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Manny Pacquiao poses with Argentine WBA welterweight champion Lucas Matthysse during a press conference in Kuala Lumpur, Malaysia, on July 12, 2018.

Yam G-Jun/The Associated Press

Filipino boxing icon Manny Pacquiao said Thursday he is prepared for an action-packed fight against aggressive Argentinian Lucas Matthysse in Sunday’s world title bout that could put his illustrious career at stake.

Pacquiao, who turns 40 in December, returns to the ring a year after losing his World Boxing Organization welterweight title in a shock defeat to Australia’s Jeff Horn in Brisbane.

Pacquiao said he chose to fight Matthysse, the current World Boxing Association welterweight champion, because the Argentinian is aggressive and they could both provide “a lot of action” in the ring.

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“It’s going to be a good fight,” Pacquiao said at a news conference. “I don’t care if he has 36 knockouts...it’s about your talent and skill inside the ring. Let’s see on Sunday who will be the best.”

A once impoverished rural boy who turned into one of the world’s wealthiest sportsman and now a Filipino senator, Pacquiao’s rags-to-riches story has inspired many in his country. His biggest supporter on Sunday will be Filipino President Filipino Duterte, who will arrive in Malaysia to watch the bout ahead of an official visit.

“Pacman” Pacquiao, 39, has won 59 times, including 38 by knockout, and lost seven times (three by knockout) along with two draws. Matthysse, 35, has 39 wins — 36 by knockout — and four losses, one of them by knockout.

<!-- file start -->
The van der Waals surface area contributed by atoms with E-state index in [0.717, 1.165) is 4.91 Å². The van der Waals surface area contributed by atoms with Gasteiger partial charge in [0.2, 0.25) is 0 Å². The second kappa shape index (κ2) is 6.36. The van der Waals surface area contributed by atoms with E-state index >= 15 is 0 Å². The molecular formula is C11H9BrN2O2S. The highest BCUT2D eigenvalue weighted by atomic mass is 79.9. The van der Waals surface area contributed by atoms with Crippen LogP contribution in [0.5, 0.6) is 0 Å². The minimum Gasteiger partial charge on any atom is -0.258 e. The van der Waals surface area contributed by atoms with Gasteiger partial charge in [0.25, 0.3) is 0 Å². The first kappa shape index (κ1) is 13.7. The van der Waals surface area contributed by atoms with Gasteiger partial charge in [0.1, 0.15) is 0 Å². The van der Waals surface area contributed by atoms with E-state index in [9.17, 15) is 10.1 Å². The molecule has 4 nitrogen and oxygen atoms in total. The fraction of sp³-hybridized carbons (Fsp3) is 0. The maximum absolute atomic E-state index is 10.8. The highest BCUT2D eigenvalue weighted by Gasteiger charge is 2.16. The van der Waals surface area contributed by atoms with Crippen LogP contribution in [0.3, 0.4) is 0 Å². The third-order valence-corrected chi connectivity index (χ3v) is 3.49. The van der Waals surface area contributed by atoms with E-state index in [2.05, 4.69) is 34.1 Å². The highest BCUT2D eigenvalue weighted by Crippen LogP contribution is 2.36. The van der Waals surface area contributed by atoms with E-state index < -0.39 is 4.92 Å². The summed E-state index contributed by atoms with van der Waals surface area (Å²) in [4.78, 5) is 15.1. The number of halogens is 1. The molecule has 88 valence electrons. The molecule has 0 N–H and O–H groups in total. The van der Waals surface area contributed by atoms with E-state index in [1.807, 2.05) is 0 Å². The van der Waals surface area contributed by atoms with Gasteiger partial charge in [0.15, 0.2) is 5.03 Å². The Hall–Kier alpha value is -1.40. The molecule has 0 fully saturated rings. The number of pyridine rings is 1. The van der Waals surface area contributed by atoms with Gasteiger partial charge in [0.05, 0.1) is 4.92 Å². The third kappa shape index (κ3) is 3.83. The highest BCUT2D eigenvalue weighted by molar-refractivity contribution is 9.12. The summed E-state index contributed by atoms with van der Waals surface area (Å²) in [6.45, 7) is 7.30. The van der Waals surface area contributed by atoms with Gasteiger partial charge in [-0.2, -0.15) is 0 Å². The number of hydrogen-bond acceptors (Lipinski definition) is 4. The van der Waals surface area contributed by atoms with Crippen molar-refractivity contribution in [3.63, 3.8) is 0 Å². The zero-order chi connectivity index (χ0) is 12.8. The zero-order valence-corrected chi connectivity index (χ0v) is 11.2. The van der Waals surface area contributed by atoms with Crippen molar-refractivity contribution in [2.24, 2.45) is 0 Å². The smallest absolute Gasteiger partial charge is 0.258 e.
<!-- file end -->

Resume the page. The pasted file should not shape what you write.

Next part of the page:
It will be the first time since 2001 that Pacquiao is fighting without longtime trainer Freddie Roach, who was dropped in the run-up to the Malaysian fight and replaced with former assistant coach and friend Buboy Fernandez.

Matthysse told the news conference he is determined to defend his title and isn’t concerned that it could end Pacquiao’s career if the Filipino loses. He said it has been his dream since young to fight Pacquiao, an 11-time world champion across eight divisions.

“He’s a great champion but he hasn’t faced the ‘great machine’, Lucas Matthysse,” he said, referring to his moniker. “If he decides to retire, that’s his decision. I’m here to defend my title.”

Matthysse may be the underdog but his trainer Joel Diaz said “nothing is impossible.”

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Matthysse “is not here to collect a pay check. He is here to bring back his title to his country and his people,” Diaz said.

With both boxers beyond their prime, Diaz has previously predicted a “50/50” chance of winning for either but he said he believed Matthysse is more focused while Pacquiao has other distractions outside boxing that could be disadvantage him.

Beyond boxing and politics, Pacquiao has also dabbled in basketball, business, TV hosting, acting and singing.

His most recent venture is into cryptocurrency, as an investor in Singapore-based blockchain firm Global Crypto Offering Exchange (GCOX). Pacquiao will next month launch his “PAC Token,” becoming the latest athlete to launch a virtual currency following Floyd Mayweather and former England striker Michael Owen.

The token can be used to buy exclusive Pacquiao merchandise and interact with him via live-streaming, and its value is supposed to be indicative of his popularity.

“It’s not easy but this is time management. I have good people around me,” said Pacquiao, when asked about his political career and multiple interests. “Right now, my focus is to fight on Sunday to give an inspiration to the Filipino people and to my fans all over the world.”

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